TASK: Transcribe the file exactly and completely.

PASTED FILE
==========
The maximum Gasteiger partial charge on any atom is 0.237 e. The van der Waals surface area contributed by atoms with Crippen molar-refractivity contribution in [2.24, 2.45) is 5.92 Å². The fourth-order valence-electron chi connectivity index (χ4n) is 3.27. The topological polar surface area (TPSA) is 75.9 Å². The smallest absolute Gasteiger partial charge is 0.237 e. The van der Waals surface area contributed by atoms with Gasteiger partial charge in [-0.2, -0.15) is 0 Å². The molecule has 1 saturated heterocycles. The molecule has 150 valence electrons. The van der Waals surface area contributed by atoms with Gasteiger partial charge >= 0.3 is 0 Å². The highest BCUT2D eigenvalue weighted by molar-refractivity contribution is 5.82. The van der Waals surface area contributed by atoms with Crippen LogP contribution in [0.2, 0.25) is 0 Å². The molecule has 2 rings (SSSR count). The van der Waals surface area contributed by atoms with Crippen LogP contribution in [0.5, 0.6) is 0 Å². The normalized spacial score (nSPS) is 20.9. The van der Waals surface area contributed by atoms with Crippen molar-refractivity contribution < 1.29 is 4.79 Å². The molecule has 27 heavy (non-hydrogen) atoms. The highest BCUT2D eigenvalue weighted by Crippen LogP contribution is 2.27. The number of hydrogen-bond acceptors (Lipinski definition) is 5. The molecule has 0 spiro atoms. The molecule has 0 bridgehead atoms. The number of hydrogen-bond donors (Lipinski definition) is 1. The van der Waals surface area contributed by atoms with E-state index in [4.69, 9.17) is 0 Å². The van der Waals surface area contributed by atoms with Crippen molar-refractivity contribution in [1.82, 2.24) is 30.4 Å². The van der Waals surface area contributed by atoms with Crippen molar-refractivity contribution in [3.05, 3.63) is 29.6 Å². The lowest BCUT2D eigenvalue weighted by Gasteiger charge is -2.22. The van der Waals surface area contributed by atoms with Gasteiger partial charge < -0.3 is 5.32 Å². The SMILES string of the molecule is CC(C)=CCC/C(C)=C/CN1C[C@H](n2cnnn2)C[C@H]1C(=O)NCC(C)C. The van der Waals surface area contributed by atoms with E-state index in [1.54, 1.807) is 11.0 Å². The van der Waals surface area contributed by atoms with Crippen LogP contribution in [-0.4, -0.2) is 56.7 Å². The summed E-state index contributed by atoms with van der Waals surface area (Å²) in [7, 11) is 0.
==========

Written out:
The maximum Gasteiger partial charge on any atom is 0.237 e. The van der Waals surface area contributed by atoms with Crippen molar-refractivity contribution in [2.24, 2.45) is 5.92 Å². The fourth-order valence-electron chi connectivity index (χ4n) is 3.27. The topological polar surface area (TPSA) is 75.9 Å². The smallest absolute Gasteiger partial charge is 0.237 e. The van der Waals surface area contributed by atoms with Gasteiger partial charge in [-0.2, -0.15) is 0 Å². The molecule has 1 saturated heterocycles. The molecule has 150 valence electrons. The van der Waals surface area contributed by atoms with Gasteiger partial charge >= 0.3 is 0 Å². The highest BCUT2D eigenvalue weighted by molar-refractivity contribution is 5.82. The van der Waals surface area contributed by atoms with Crippen LogP contribution in [0.2, 0.25) is 0 Å². The molecule has 2 rings (SSSR count). The van der Waals surface area contributed by atoms with Crippen LogP contribution in [0.5, 0.6) is 0 Å². The normalized spacial score (nSPS) is 20.9. The van der Waals surface area contributed by atoms with Crippen molar-refractivity contribution < 1.29 is 4.79 Å². The molecule has 27 heavy (non-hydrogen) atoms. The highest BCUT2D eigenvalue weighted by Crippen LogP contribution is 2.27. The number of hydrogen-bond acceptors (Lipinski definition) is 5. The molecule has 0 spiro atoms. The molecule has 0 bridgehead atoms. The number of hydrogen-bond donors (Lipinski definition) is 1. The van der Waals surface area contributed by atoms with E-state index in [4.69, 9.17) is 0 Å². The van der Waals surface area contributed by atoms with Crippen molar-refractivity contribution in [1.82, 2.24) is 30.4 Å². The van der Waals surface area contributed by atoms with Crippen molar-refractivity contribution in [3.05, 3.63) is 29.6 Å². The lowest BCUT2D eigenvalue weighted by Gasteiger charge is -2.22. The van der Waals surface area contributed by atoms with Gasteiger partial charge < -0.3 is 5.32 Å². The SMILES string of the molecule is CC(C)=CCC/C(C)=C/CN1C[C@H](n2cnnn2)C[C@H]1C(=O)NCC(C)C. The van der Waals surface area contributed by atoms with E-state index in [1.54, 1.807) is 11.0 Å². The van der Waals surface area contributed by atoms with Crippen LogP contribution in [-0.4, -0.2) is 56.7 Å². The summed E-state index contributed by atoms with van der Waals surface area (Å²) in [7, 11) is 0.